“Just give me permission, Michael,” the Heart Collector told him, “and I can take all the pain away.”
    That did sound...nice...
    The boy felt his lips parting, an answer on his tongue.

    Then his eyes focused on the mirror, and he saw his father's rosary (it must have jostled out of his pockets when he collapsed). And he remembered why he was here.
    He was here because, despite everything, his father had sent him. He was here because an angel (or almost) had chosen him. He was here because there were people who needed him. Coward or not, Heaven had brought him here, and Heaven would carry him through.
    Michael grasped the beads, the ones his father had prayed on so faithfully for so long, and twisted around to face the spirit, thrusting his arm out with the crucifix dangling wildly from his fist.

    The instant the cross emblem came in contact with even a wisp of the killer's presence, he released an unearthly wail of pain.
    And then he was gone.

    Once again, the ghost's exit brought immediate relief, as the cold heaviness he'd brought also vanished into the air, and Michael was left in normal silence to process what had just occurred.

    It took several moments for his heart to slow, but by then he had done some thinking.
    Mr. M had mentioned that ghosts feed on negative emotions, and the Jack of Hearts seemed almost able to see him (but not quite) even without eyes in his sockets. Michael wondered, preposterous as it seemed if the ghost had a sort of sixth sense for emotions.
    And he wondered, even more preposterously, if the reason he could sense the other hearts was because that sixth sense had rubbed off on him.

   Well, right or wrong, he was fairly certain of two things: the first, that Dr. Grimm was still about somewhere.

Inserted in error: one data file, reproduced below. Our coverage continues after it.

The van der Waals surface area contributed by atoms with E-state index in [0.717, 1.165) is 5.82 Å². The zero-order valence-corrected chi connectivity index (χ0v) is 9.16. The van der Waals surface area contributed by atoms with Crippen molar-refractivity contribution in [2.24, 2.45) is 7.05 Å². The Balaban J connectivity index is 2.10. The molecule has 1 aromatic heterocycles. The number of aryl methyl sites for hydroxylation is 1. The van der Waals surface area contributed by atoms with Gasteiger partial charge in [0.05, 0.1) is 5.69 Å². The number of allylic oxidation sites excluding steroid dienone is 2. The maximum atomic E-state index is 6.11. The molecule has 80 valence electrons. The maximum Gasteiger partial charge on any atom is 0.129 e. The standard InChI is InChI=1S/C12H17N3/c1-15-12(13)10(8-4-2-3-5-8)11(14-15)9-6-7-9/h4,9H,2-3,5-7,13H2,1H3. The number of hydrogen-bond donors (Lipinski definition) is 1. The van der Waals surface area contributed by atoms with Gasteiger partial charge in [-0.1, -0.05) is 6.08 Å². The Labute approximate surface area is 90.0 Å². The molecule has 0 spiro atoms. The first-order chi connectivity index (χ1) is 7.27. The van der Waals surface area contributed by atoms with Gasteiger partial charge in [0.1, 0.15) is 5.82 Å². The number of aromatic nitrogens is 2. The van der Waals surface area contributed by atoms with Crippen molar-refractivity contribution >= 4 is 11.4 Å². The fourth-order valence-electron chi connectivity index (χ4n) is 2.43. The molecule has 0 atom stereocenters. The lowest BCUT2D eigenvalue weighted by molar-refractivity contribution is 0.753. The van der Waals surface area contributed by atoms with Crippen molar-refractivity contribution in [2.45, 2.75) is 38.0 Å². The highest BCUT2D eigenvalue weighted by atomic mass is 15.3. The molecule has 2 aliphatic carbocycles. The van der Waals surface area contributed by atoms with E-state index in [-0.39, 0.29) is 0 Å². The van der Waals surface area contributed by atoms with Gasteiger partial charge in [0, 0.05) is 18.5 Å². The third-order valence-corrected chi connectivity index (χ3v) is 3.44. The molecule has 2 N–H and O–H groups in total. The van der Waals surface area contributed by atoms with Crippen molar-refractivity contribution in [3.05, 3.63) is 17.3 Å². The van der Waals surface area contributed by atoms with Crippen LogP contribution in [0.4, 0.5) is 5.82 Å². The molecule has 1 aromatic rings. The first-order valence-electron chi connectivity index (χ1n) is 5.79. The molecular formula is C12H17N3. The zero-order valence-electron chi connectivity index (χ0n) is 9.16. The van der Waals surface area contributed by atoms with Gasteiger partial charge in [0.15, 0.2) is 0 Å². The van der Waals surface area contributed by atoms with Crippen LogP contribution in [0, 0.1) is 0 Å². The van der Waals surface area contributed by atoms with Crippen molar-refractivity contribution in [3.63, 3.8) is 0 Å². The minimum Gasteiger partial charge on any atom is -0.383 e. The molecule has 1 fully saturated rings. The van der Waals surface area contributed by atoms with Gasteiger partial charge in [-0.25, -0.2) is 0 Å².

And the second, that he now knew what he was looking for. Or, one should say, who.

    But this time, he decided as he rose to his feet, he would not be wallowing in misery when he sought them out.
    This time, he would be seeking them out with empathy.
    That was, after all, what she needed most.

~~~

To be continued...
Read More:
Part 1
~
Part 2
~ Part 3
~ Part 4
Part 5
~ Epilogue
Afterword

Eyyyyyy~ I'll bet you didn't think you were gonna be getting another chapter so soon, amiright? And yet, here we are. Hopefully (and Lord willing) I should be able to have Part 5 cranked out pretty quick too! ;3

A HUGE, HUGE thank you to everyone who drew me birthday art, you guys are all amazing and sweet and I don't deserve any of you!!!!! :hug: :heart: :hug: :heart: :hug: :heart:

The year is 1896, and Michael MacBranain is in desperate need of a job.
Fortunately for him (or perhaps not-so-fortunately), the Grim Reaper is also in desperate need of an assistant!
The trouble is, Michael is terribly superstitious and loathes himself for his own cowardice.

But with a dark supernatural force on the loose in New York City, there may be more at stake for Michael and his employer than just job security!

***

A multi-part short story, serving as a prototype for the future web-serial Mortality, the episodic adventures of the Grim Reaper and his assistant. While this story is not as well-researched or polished as I hope for the actual series to be, Sweating a little... it does give something of an idea of what I'm going for character and story-wise. I hope you enjoy this debut~


Elegant Divider 2 - bottom 

Mortality and all related characters (c) me.
© 2019 - 2022 DarlingWrites
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Kazvachi's avatar
wow, this chapter was really good! I really liked the way you showed the selfdoubt and fear that Michael is feeling and how the Heart Collector uses it. in this case selfdoubts really was literally crippling. The huose itself is so creepy and mysterious. and the idea of Jack of Hearts having a chid is so original! Can't wait to find out if the girl is the child!